Thailand launches criminal investigation into Temasek-Shin deal

Bangkok Post
18 Oct 06

The Thai Commerce Ministry initiated a criminal investigation into whether the Foreign Business Act was broken through the use of nominees acting on Temasek’s behalf.

Any share sale by Temasek Holdings of its holdings in Shin Corp, would not affect an ongoing criminal investigation into whether illegal nominees were used to break the 49% foreign shareholding limit, according to the Commerce Ministry.

”A sale by Temasek allowing Thais to increase their shareholdings [in Shin] in the future would be a positive move. But regardless, the investigation into whether wrongdoing occurred will continue,” said Karun Kittisataporn, the ministry’s permanent secretary.

Singapore-based Temasek, in an open letter to the media, said on Monday that it wanted to keep Shin a listed company.

”We would like to reduce our shareholdings in Shin Corp at the appropriate time and in an appropriate manner to maintain an orderly market,” said Jimmy Phoon, a senior managing director of Temasek. He disclosed no details on the timing, price or size of any possible sell-off.

Shin currently has a free float of just 3.88%, well below the 15% minimum required by the Stock Exchange of Thailand. The company has until mid-2007 to amend its free float or risk possible delisting.

An increase in the free float could come through a sale in shares held by Shin or a public offering to dilute existing holdings.

Some analysts have speculated that a share sale could come as early as next month, as Temasek seeks to head off a high-profile investigation into Shin’s shareholding structure.

Temasek controls 42% of Shin directly through wholly owned Aspen Holdings, and also has an indirect stake through Cedar Holdings, which holds another 54.5% of Shin, according to the SET. Cedar is owned by Kularb Kaew, Siam Commercial Bank and Temasek.

Surin Uptakoon, a Thai businessman who is the major shareholder of Kularb Kaew at 68%, said Temasek had not mentioned the issue of a share sale.

”There haven’t been any discussions or consideration [of a sale],” he said.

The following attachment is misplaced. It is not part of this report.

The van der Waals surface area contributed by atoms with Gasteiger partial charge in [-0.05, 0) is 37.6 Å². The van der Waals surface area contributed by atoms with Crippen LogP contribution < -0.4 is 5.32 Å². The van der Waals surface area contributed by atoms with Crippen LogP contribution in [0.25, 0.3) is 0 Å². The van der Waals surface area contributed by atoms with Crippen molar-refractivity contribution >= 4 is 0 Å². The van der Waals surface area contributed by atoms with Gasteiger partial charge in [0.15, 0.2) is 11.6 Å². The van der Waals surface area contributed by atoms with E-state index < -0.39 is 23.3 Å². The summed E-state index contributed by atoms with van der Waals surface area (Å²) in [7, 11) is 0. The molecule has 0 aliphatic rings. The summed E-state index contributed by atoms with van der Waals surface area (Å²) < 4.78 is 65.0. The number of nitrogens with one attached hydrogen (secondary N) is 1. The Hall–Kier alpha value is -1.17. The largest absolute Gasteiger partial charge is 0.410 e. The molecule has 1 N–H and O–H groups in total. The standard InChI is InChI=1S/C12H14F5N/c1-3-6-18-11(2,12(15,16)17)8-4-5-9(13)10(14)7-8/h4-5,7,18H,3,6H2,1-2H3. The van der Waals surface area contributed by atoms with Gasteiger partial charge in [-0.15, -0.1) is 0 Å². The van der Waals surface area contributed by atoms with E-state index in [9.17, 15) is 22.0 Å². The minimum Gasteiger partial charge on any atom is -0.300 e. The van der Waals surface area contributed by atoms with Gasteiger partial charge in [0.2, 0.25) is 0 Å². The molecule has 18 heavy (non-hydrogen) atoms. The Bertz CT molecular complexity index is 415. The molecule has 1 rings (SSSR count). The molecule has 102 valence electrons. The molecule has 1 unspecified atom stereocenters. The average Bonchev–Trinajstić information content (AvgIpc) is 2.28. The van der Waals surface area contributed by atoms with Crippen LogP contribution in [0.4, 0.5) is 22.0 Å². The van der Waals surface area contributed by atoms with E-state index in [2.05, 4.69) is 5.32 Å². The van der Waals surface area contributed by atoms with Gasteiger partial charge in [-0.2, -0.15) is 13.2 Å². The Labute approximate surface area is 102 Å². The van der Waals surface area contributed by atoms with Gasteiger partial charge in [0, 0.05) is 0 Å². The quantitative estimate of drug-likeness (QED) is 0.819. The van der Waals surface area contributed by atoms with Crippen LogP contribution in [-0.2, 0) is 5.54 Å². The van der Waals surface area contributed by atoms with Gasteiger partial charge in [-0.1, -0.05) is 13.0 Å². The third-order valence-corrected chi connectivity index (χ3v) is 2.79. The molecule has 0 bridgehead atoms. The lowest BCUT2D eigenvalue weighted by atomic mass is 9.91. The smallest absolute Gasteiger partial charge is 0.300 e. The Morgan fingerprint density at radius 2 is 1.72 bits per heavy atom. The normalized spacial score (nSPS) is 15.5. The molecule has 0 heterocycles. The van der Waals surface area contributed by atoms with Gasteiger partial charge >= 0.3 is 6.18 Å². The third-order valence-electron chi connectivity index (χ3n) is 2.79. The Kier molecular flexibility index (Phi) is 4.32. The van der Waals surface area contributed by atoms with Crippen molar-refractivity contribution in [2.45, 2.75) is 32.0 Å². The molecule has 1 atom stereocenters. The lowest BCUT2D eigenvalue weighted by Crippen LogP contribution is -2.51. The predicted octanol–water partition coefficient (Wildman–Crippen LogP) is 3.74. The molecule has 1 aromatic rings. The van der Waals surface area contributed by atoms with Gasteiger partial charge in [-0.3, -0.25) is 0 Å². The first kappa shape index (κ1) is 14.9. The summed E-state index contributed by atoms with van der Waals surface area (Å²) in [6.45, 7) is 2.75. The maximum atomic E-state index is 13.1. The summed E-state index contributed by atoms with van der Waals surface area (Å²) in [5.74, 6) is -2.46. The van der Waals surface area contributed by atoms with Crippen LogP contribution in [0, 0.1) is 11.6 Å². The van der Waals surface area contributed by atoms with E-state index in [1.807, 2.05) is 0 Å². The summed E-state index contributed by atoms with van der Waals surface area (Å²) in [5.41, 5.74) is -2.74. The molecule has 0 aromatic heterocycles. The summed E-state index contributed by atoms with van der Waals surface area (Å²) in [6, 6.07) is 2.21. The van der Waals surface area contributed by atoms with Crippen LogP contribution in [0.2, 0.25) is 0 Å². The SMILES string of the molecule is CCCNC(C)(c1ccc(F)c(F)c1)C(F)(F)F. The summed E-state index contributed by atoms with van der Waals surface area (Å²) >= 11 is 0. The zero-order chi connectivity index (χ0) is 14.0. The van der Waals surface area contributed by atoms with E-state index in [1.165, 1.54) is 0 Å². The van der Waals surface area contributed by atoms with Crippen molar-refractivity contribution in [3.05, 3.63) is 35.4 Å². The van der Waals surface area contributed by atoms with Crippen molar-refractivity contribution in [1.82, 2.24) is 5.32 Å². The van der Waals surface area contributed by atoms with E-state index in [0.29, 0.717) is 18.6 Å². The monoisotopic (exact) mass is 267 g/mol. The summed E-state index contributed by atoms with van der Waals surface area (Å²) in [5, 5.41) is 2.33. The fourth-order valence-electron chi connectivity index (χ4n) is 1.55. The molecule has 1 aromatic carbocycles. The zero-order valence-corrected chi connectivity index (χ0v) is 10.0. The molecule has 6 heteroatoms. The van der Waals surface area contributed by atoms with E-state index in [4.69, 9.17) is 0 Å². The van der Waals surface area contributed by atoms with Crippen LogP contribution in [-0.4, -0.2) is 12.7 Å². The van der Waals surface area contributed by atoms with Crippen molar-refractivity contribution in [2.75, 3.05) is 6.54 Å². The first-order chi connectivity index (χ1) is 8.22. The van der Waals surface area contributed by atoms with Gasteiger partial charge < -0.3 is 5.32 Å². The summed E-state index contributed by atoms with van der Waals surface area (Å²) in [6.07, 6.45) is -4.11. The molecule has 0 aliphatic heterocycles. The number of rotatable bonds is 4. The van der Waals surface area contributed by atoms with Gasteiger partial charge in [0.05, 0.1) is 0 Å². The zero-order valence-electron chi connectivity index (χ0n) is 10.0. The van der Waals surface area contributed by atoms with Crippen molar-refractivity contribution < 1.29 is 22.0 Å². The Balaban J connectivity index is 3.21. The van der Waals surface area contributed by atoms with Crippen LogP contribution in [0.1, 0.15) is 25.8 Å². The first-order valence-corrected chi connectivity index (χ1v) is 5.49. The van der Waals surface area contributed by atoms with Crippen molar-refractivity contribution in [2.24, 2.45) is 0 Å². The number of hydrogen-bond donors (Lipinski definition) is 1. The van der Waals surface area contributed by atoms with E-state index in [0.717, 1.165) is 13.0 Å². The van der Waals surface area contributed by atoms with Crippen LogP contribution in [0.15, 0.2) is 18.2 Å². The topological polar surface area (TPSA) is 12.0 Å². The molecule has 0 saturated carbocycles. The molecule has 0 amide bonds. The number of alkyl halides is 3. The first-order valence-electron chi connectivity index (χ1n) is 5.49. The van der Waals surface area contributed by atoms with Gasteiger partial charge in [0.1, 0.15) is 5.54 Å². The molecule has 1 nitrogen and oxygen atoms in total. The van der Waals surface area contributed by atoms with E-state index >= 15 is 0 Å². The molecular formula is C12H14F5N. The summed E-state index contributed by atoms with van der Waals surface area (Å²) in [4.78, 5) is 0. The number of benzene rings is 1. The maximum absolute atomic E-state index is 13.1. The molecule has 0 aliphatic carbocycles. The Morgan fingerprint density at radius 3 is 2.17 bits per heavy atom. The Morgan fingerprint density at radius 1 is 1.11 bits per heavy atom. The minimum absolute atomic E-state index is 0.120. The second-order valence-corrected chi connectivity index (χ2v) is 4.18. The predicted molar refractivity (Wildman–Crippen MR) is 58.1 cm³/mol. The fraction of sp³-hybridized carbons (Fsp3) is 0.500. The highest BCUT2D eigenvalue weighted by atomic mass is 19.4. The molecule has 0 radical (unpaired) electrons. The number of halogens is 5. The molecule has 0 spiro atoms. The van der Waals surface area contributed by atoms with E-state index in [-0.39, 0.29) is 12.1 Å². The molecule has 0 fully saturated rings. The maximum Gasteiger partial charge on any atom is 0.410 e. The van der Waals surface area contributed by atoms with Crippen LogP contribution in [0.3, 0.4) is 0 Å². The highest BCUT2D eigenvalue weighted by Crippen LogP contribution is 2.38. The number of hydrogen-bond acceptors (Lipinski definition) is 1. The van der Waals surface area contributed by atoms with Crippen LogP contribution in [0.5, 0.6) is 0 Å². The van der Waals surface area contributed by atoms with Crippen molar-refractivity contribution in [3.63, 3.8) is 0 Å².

Khunying Jada Wattanasiritham, the president and chief executive of SCB, also denied any knowledge of a sale of Shin shares by Temasek.

The prospect of a guilty verdict, which could result in jail, fines and even possible dissolution of the company or a revocation of Shin’s concessions, has taken a stiff toll on Shin stock over the past few months.

Analysts and fund managers said that given current market prices and uncertainties, a deal was unlikely to be concluded soon.

Adisorn Sermchaiwong, the president of SCB Asset Management, said that while Shin remained a very interesting stock, the pricing of any deal would determine the interest from investors.

Temasek, however, is unlikely to receive anywhere close to the 49.25 baht per share it paid during its takeover, he said, adding that the legal uncertainties should be addressed before any deal could be done.

Analysts say the ongoing investigations and court cases against the company are negative for Temasek’s divestment plans.

”If the government can assure that the court cases would be sorted out, then it is worth looking at, but otherwise, no deal will get done,” said a local analyst.

Richard Moe, a telecom analyst at Macquarie Securities, said one possible exit could be a state buyout of the stock.

”A potential solution could be to have TOT Plc and CAT Telecom take up the shares, and this could be a precursor to the future telecom sector reform that is set to take place,” he said.

Another option, Mr Moe said, would be a sale to a state-controlled fund such as the Government Pension Fund, Social Security Office or the Vayupak fund.

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